The recent spate of articles commemorating the 20th anniversary of Nirvana's Nevermind has reminded me that I was once, inadvertently and without really trying, extremely hip in my musical tastes. See, I went to high school just outside of Seattle in the early 1990s, and although I didn't go to concerts I listened to the local alternative radio station for hours every day. This meant that when I arrived at college I didn't know shit about the Beatles--but I could talk about Mudhoney and Candlebox, Jane's Addiction and The Sundays, and I owned every album by the Smiths. If you'd asked me, I've had said that Nirvana and Pearl Jam were okay, but they so saturated the airwaves that they didn't seem particularly cool. Knowing about them said nothing special about one's musical taste.
In the spring of 1992, my junior year of high school, I toured a liberal arts college in the northeast and stayed overnight in the dorms. The woman who was hosting me had an album playing on her stereo as we chatted. I hadn't really been listening to it, but it struck me as boring and rather square: some woman singing and playing the piano. Then I though I recognized the lyrics: was that--it couldn't be--"Smells Like Teen Spirit"? I exclaimed aloud, and said something like, "Oh! This is a cover. What a crazy version."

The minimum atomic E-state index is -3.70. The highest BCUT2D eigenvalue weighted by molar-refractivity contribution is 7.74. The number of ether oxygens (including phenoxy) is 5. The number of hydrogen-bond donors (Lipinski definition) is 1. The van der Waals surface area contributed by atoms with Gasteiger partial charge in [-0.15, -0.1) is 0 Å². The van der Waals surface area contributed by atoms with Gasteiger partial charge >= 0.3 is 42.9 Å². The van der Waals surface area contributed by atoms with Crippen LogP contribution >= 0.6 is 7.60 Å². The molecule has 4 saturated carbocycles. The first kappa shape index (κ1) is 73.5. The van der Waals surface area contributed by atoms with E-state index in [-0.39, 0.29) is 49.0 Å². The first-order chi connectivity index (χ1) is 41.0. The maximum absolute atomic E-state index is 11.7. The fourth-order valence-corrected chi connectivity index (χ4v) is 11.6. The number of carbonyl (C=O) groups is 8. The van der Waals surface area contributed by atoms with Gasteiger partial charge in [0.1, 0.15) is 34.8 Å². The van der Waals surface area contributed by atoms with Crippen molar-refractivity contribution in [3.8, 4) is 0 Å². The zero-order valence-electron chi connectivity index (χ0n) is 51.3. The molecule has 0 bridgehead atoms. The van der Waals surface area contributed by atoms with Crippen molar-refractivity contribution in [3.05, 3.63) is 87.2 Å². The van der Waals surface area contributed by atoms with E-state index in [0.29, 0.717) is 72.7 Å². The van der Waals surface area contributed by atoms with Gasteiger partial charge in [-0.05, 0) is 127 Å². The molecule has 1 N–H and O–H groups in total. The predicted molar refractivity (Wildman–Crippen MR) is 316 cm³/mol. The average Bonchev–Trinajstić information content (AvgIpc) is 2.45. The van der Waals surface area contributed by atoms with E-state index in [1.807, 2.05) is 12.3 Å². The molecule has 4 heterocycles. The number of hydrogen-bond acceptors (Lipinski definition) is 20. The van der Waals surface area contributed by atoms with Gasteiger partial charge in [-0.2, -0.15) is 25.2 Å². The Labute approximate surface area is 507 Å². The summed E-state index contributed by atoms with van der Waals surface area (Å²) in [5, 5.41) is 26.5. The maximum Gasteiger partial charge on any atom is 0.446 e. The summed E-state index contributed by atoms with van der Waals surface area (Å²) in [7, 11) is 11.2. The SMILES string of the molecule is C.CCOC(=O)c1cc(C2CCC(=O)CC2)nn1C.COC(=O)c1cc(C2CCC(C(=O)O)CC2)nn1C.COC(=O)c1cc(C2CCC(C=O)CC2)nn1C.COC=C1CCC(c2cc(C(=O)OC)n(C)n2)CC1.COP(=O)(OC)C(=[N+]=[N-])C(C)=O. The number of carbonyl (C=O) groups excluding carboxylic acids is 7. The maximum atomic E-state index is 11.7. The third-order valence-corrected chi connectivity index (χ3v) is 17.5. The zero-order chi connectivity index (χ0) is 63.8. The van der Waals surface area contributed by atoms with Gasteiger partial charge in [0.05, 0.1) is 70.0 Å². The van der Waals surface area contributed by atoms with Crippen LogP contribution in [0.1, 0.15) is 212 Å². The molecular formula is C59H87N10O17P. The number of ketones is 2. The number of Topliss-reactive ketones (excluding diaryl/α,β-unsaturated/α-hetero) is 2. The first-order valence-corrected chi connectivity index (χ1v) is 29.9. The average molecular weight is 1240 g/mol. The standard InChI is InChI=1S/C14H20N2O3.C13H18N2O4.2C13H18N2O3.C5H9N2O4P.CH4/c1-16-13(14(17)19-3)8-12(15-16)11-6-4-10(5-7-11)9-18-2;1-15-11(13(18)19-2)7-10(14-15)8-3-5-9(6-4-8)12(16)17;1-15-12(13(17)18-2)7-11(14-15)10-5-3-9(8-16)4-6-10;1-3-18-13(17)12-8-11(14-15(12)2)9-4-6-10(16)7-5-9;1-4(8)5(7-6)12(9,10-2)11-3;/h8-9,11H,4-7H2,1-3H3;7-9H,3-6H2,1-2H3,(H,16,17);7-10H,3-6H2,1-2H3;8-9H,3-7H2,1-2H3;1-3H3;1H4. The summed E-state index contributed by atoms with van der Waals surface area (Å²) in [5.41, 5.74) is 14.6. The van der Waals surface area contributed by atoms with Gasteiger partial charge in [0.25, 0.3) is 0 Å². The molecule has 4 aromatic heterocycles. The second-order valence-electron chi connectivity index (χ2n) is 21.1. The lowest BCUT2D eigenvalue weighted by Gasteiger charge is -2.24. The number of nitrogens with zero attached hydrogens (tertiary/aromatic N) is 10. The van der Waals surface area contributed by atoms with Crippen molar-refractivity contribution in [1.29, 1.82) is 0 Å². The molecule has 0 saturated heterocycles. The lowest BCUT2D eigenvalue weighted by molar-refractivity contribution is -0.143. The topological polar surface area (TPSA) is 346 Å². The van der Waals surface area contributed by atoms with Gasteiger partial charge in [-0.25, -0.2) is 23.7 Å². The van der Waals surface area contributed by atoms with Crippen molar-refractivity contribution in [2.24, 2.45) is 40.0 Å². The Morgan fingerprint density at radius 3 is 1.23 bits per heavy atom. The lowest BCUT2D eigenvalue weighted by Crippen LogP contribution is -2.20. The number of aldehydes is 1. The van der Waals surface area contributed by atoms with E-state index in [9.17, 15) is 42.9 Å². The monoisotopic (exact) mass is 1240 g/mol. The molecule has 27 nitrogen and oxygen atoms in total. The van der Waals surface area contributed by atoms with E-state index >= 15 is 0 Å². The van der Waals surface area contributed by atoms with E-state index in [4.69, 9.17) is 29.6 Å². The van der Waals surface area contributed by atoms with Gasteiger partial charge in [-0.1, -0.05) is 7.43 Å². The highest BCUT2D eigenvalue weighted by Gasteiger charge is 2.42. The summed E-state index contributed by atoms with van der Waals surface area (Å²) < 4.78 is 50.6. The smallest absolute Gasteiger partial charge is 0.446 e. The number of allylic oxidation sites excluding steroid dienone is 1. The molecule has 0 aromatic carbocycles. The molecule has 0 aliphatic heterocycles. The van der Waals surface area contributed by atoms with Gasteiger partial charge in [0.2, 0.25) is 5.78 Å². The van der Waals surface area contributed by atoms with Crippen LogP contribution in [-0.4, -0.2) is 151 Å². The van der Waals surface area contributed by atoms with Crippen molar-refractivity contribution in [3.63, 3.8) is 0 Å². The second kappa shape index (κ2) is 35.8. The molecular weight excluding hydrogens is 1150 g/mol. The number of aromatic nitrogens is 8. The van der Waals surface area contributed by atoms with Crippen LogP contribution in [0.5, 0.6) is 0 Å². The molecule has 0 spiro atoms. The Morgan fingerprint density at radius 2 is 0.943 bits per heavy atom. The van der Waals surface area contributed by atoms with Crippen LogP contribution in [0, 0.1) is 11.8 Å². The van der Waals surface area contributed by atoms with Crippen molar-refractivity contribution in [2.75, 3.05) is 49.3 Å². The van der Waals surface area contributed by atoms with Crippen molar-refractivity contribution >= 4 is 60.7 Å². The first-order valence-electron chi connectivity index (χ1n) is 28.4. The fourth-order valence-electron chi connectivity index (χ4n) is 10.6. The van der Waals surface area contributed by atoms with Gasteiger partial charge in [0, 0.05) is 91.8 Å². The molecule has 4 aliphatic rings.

"You know this song?" said my host. "Yeah, I didn't know it was a cover until like last month. I hadn't heard the original. I just really like Tori Amos."
It was actually and literally impossible for me to believe that someone hadn't heard "Smells Like Teen Spirit" almost a year after the song had been released--or that some weirdo acoustic version (it would be a few more years before I discovered that Tori Amos was cool) might be someone's first point of contact with Nirvana.
But as I would learn, hipness is a moving target.